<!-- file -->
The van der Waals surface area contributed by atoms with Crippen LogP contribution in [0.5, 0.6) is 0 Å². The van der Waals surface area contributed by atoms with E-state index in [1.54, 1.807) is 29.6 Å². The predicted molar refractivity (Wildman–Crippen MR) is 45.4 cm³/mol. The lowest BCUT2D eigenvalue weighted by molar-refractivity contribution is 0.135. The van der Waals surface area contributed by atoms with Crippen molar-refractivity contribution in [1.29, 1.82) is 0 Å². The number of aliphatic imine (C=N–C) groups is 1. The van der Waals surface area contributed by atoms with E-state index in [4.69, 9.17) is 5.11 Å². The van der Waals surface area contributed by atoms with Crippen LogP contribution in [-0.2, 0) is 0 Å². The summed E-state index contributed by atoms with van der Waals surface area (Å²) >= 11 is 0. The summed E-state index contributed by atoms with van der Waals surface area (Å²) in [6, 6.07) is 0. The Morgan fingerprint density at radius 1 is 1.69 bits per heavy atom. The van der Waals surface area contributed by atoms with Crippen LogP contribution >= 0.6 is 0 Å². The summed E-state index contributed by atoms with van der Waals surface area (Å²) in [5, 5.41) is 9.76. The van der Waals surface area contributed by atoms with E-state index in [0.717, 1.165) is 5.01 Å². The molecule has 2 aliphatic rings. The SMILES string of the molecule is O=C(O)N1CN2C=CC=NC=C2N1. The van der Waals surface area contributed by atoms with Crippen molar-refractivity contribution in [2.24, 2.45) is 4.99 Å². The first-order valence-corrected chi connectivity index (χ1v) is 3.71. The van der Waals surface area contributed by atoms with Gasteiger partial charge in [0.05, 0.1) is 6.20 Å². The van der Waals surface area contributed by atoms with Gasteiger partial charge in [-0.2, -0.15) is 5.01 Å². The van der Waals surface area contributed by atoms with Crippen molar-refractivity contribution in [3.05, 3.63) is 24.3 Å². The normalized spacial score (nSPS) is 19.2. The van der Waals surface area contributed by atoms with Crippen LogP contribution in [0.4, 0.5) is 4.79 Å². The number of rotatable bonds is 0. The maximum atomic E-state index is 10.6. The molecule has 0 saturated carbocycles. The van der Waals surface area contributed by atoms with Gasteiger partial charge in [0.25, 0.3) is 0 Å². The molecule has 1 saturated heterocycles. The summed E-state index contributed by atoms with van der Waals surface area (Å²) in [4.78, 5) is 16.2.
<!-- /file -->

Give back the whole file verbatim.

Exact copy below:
The van der Waals surface area contributed by atoms with Crippen LogP contribution in [0.5, 0.6) is 0 Å². The van der Waals surface area contributed by atoms with E-state index in [1.54, 1.807) is 29.6 Å². The predicted molar refractivity (Wildman–Crippen MR) is 45.4 cm³/mol. The lowest BCUT2D eigenvalue weighted by molar-refractivity contribution is 0.135. The van der Waals surface area contributed by atoms with Crippen molar-refractivity contribution in [1.29, 1.82) is 0 Å². The number of aliphatic imine (C=N–C) groups is 1. The van der Waals surface area contributed by atoms with E-state index in [4.69, 9.17) is 5.11 Å². The van der Waals surface area contributed by atoms with Crippen LogP contribution in [-0.2, 0) is 0 Å². The summed E-state index contributed by atoms with van der Waals surface area (Å²) >= 11 is 0. The summed E-state index contributed by atoms with van der Waals surface area (Å²) in [6, 6.07) is 0. The Morgan fingerprint density at radius 1 is 1.69 bits per heavy atom. The van der Waals surface area contributed by atoms with Crippen LogP contribution >= 0.6 is 0 Å². The summed E-state index contributed by atoms with van der Waals surface area (Å²) in [5, 5.41) is 9.76. The van der Waals surface area contributed by atoms with E-state index in [0.717, 1.165) is 5.01 Å². The molecule has 2 aliphatic rings. The SMILES string of the molecule is O=C(O)N1CN2C=CC=NC=C2N1. The van der Waals surface area contributed by atoms with Crippen molar-refractivity contribution in [2.24, 2.45) is 4.99 Å². The first-order valence-corrected chi connectivity index (χ1v) is 3.71. The van der Waals surface area contributed by atoms with Gasteiger partial charge in [0.05, 0.1) is 6.20 Å². The van der Waals surface area contributed by atoms with Gasteiger partial charge in [-0.2, -0.15) is 5.01 Å². The van der Waals surface area contributed by atoms with Crippen molar-refractivity contribution in [3.05, 3.63) is 24.3 Å². The normalized spacial score (nSPS) is 19.2. The van der Waals surface area contributed by atoms with Crippen LogP contribution in [0.4, 0.5) is 4.79 Å². The number of rotatable bonds is 0. The maximum atomic E-state index is 10.6. The molecule has 0 saturated carbocycles. The van der Waals surface area contributed by atoms with Gasteiger partial charge in [0.25, 0.3) is 0 Å². The molecule has 1 saturated heterocycles. The summed E-state index contributed by atoms with van der Waals surface area (Å²) in [4.78, 5) is 16.2.